Horn and Schmid supplementary movie 9

Supplementary movie to figure 13. Prograde DMD mode for Pr = 0.025, Ra = 8.1 × 105, Ek = 2 × 10-5. The movie shows the evolution over 50 time units.

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Video 24 MB

Horn and Schmid supplementary movie 10

Supplementary movie to figure 14. Axisymmetric DMD mode for Pr = 0.025, Ra = 8.1 × 105, Ek = 2 × 10-5. The movie shows the evolution over 50 time units.

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Video 20 MB

Horn and Schmid supplementary movie 11

Supplementary movie to figure 15. Retrograde m = 4 DMD mode for Pr = 0.025, Ra = 8.0 × 106, Ek = 5 × 10-6. The movie shows the evolution over 50 time units.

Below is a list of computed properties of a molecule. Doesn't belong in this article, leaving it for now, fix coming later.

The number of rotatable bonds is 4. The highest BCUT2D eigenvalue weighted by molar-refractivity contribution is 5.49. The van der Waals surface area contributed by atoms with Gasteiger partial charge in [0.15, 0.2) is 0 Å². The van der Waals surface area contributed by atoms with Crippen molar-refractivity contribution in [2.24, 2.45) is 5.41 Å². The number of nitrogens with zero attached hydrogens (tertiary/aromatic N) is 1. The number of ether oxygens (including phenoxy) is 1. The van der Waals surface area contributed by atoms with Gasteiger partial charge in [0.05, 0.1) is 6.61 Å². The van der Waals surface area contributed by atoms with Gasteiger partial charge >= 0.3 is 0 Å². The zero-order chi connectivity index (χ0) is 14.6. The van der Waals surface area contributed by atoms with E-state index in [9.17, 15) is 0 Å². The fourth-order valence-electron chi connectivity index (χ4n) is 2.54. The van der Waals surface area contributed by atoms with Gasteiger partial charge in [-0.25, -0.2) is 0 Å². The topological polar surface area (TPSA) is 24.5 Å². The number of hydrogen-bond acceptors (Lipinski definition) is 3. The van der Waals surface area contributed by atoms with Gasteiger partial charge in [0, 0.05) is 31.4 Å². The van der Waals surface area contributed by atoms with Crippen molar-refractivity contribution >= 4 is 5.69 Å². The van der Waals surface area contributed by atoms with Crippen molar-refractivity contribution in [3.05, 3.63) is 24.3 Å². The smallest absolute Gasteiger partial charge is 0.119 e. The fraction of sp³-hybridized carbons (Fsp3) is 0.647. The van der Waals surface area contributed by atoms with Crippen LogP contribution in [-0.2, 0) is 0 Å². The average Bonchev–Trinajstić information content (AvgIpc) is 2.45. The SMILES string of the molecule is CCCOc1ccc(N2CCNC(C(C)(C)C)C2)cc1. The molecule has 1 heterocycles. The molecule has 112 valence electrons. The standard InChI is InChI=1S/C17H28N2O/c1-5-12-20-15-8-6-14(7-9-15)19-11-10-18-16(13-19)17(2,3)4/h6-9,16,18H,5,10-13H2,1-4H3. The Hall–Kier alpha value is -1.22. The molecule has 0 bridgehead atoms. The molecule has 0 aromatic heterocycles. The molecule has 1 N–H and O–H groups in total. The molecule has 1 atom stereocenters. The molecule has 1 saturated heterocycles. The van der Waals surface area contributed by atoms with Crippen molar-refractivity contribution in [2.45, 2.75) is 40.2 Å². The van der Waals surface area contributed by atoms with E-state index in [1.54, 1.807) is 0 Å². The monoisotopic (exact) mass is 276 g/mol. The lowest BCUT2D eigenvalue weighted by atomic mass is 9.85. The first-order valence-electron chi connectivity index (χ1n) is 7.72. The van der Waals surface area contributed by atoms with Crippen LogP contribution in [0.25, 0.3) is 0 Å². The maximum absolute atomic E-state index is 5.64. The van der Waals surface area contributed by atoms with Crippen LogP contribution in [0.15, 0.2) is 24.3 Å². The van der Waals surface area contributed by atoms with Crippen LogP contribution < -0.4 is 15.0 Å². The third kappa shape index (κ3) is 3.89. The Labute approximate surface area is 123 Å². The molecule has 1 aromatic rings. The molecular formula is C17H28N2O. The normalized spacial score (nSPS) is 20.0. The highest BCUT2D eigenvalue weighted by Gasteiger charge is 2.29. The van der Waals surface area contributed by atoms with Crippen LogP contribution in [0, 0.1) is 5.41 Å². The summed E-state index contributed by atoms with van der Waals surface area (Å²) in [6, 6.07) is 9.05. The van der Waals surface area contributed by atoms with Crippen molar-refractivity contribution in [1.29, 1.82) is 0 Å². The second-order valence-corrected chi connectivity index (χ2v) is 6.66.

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Video 12 MB

Horn and Schmid supplementary movie 12

Supplementary movie to figure 16. Coupled m = 5 DMD mode for Pr = 0.025, Ra = 8.0 × 106, Ek = 5 × 10-6. The movie shows the evolution over 50 time units.

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Video 20 MB

Horn and Schmid supplementary movie 13

Supplementary movie to figure 17. Oscillatory DMD mode for Pr = 0.025, Ra = 8.0 × 106, Ek = 5 × 10-6. The movie shows the evolution over 50 time units.

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Video 34 MB